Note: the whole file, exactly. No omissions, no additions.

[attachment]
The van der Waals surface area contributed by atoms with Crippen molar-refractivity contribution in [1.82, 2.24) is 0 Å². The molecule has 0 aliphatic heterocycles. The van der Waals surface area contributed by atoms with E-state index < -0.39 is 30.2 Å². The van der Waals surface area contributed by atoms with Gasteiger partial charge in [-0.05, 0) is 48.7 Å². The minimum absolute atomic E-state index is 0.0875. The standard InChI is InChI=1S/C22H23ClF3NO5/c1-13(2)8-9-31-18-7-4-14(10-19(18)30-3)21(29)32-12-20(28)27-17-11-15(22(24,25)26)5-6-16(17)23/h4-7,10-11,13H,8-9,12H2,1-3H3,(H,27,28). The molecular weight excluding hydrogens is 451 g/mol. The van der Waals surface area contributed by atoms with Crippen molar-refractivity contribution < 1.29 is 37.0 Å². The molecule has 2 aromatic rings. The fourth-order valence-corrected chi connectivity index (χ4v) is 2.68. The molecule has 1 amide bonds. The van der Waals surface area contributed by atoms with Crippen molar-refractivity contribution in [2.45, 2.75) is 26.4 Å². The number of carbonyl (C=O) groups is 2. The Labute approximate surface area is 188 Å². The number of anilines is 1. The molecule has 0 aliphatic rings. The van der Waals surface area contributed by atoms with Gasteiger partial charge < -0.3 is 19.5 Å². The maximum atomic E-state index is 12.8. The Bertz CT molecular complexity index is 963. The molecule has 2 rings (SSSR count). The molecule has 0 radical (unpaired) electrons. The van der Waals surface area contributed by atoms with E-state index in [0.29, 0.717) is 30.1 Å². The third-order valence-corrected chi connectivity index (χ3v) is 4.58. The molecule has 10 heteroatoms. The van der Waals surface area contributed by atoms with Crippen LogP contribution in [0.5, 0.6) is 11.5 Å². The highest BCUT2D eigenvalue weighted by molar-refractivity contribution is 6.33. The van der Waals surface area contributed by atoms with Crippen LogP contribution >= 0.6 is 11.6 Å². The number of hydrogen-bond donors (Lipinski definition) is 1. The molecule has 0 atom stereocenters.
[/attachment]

The van der Waals surface area contributed by atoms with Crippen molar-refractivity contribution in [1.82, 2.24) is 0 Å². The molecule has 0 aliphatic heterocycles. The van der Waals surface area contributed by atoms with E-state index < -0.39 is 30.2 Å². The van der Waals surface area contributed by atoms with Gasteiger partial charge in [-0.05, 0) is 48.7 Å². The minimum absolute atomic E-state index is 0.0875. The standard InChI is InChI=1S/C22H23ClF3NO5/c1-13(2)8-9-31-18-7-4-14(10-19(18)30-3)21(29)32-12-20(28)27-17-11-15(22(24,25)26)5-6-16(17)23/h4-7,10-11,13H,8-9,12H2,1-3H3,(H,27,28). The molecular weight excluding hydrogens is 451 g/mol. The van der Waals surface area contributed by atoms with Crippen molar-refractivity contribution < 1.29 is 37.0 Å². The molecule has 2 aromatic rings. The fourth-order valence-corrected chi connectivity index (χ4v) is 2.68. The molecule has 1 amide bonds. The van der Waals surface area contributed by atoms with Crippen molar-refractivity contribution in [2.45, 2.75) is 26.4 Å². The number of carbonyl (C=O) groups is 2. The Labute approximate surface area is 188 Å². The number of anilines is 1. The molecule has 0 aliphatic rings. The van der Waals surface area contributed by atoms with Gasteiger partial charge < -0.3 is 19.5 Å². The maximum atomic E-state index is 12.8. The Bertz CT molecular complexity index is 963. The molecule has 2 rings (SSSR count). The molecule has 0 radical (unpaired) electrons. The van der Waals surface area contributed by atoms with E-state index in [0.29, 0.717) is 30.1 Å². The third-order valence-corrected chi connectivity index (χ3v) is 4.58. The molecule has 10 heteroatoms. The van der Waals surface area contributed by atoms with Crippen LogP contribution in [0.5, 0.6) is 11.5 Å². The highest BCUT2D eigenvalue weighted by molar-refractivity contribution is 6.33. The van der Waals surface area contributed by atoms with Crippen LogP contribution >= 0.6 is 11.6 Å². The number of hydrogen-bond donors (Lipinski definition) is 1. The molecule has 0 atom stereocenters.